People + Policy
= Positive Change for the Public Good
Activists from across the country recently traveled to Washington, D.C., to tell their lawmakers that they oppose FCC Chairman Ajit Pai’s effort to eliminate the Title II Net Neutrality rules that protect the free and open internet. Sean Frame, Spencer Graves and Lesley Perg are a few of the Team Internet activists who are challenging the corporate power of internet service providers like Comcast and AT&T.
Team Internet — a grassroots effort launched by Demand Progress, Fight for the Future and Free Press Action Fund following the July 12 Day of Action to Save Net Neutrality — would not exist without the work of inspiring activists like Frame, Graves and Perg.
The power of the pack
Frame and Perg are two of the more than 40 people who shared their stories with lawmakers during the Sept. 27 Net Neutrality Day of Advocacy organized by Public Knowledge.
This event was an opportunity for everyday people — as opposed to corporate lobbyists — to give the fight to save Net Neutrality a human face. To win this fight we must tell our lawmakers our unique stories — stories about how we use the internet to access valuable news, health and educational resources; innovate in the realms of art, technology and business; and engage socially, politically and culturally — and urge our representatives to protect this valuable public resource.
The activists started the day at the Georgetown University Law School. During a two-hour training, Kate Forscey and Chris Lewis of Public Knowledge, Sandra Fulton of Free Press Action Fund, Carmen Scurato of the National Hispanic Media Coalition and others gave participants guidance on how to effectively communicate with members of Congress. Then staffers from participating organizations led the activists to meetings with lawmakers and their staff.
Perg — a Minnesotan with a doctorate in climate science — believes Net Neutrality is “imperative for a functioning democracy.” Her work with Adult Basic Education students dovetails with her commitment to Net Neutrality.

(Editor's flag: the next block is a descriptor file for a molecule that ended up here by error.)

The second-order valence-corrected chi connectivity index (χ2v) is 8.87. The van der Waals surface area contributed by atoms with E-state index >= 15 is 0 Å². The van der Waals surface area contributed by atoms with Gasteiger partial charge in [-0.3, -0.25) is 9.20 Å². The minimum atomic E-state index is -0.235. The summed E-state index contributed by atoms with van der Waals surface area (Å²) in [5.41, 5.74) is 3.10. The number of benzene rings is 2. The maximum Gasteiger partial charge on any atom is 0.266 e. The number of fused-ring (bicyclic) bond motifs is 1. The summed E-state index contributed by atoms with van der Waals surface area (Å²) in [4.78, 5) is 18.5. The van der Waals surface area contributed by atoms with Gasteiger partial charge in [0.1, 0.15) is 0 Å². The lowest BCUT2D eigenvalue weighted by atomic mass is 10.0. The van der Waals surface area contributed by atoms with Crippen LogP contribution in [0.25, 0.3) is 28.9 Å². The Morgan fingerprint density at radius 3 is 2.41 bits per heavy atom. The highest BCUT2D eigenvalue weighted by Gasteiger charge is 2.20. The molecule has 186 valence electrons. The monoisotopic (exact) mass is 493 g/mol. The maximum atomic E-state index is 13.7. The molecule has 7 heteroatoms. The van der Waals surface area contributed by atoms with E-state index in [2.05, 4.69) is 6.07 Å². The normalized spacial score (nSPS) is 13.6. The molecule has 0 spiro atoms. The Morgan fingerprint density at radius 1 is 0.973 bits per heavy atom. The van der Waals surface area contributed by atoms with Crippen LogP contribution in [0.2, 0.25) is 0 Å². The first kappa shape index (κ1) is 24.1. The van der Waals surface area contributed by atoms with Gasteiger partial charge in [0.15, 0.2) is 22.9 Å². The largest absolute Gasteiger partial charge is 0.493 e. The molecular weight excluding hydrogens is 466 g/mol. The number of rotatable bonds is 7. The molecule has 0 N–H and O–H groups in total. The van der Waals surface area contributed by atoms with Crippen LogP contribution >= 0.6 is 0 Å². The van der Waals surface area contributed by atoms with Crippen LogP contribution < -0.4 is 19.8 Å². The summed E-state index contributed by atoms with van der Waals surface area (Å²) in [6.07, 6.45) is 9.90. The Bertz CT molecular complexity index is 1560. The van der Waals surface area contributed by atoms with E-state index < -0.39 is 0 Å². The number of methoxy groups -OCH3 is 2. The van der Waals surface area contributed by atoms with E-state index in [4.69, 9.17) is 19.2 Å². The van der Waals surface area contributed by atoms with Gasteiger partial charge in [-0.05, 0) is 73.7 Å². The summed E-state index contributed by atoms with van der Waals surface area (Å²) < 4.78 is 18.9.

The Khan Academy, an online educational resource that Perg uses to teach immigrants and people of color, is a specific example. This tool is particularly vulnerable, she says, due to its use of video streaming. It would be impossible, she noted, for a nonprofit like Khan to compete with a company like Comcast on an internet “with prioritized video streaming.”
The personal letter Perg delivered in her three meetings with Minnesota lawmakers — Sens. Amy Klobuchar (D) and Al Franken (D), and Rep. Jason Lewis (R) — emphasized the way the elimination of the Title II Net Neutrality rules would harm disenfranchised communities (Perg appears below outside Sen. Franken’s office).
Frame — an El Dorado, California resident who owns a film and video-production business — is a lifelong activist. In his teen years, punk music was his route to political engagement. This music subculture was a space that allowed him to move beyond his White middle-class suburban existence.
Like Perg, he understands the importance of centering race (and class) in the fight for Net Neutrality. As a governing board member for the Placerville Union School District, he worked to get a $3.2 million bond for device-and-infrastructure upgrades on the ballot. The ballot initiative, which was approved in November 2015, is one way Frame is helping to address the digital divide in his community.
Frame visited the offices of five lawmakers from California — Sens. Kamala Harris (D) and Dianne Feinstein (D) as well as Reps. Zoe Lofgren (D), Doris Matsui (D) and Tom McClintock (R). Frame noted that being a rural resident gives him a “unique take on the story. I think people living in D.C., for example, probably never think twice about high-speed internet.”
Spencer Graves’ day on Capitol Hill was a little bit different. Graves is a Team Internet activist from Kansas who traveled to the Capitol to attend the Online News Association conference and then extended his trip so he could meet with his lawmakers. Graves met with staff from the offices of Sens. Jerry Moran (R) and Patrick Roberts (R), and Rep. Kevin Yoder (R).
Mark Stanley, director of operations and communication at Demand Progress, is one of the Team Internet staff members who accompanied Graves to the meeting at Yoder’s office. “I’m here to support Spencer. He’s been a great member of Team Internet. He’s done some fantastic work,” Stanley said during a Facebook livestream following the meeting.
“It’s volunteers like Spencer,” Stanley added, “who are going to help us push enough lawmakers to support real Net Neutrality.”
Net Neutrality matters to Graves, an activist who serves on the board of directors for Kansas City Community Radio, because it allows anybody to “compete in the marketplace of ideas based solely on the quality of their presentation.” In addition to his lobbying in D.C., Graves is fighting for the free and open internet at home in Overland Park, Kansas. In late August, he attended an in-district meeting at Yoder’s office.
You don’t have to make the journey to Capitol Hill to register your concerns with lawmakers. Instead, you can stop by your lawmakers’ local offices. Go to battleforthenet.com/jointeaminternet/ to set up an in-district meeting, and check out our host guide for some useful tips. We’ll recruit activists to join you and will give you all the info you need to make your meeting a success.
People + Policy
= Positive Change for the Public Good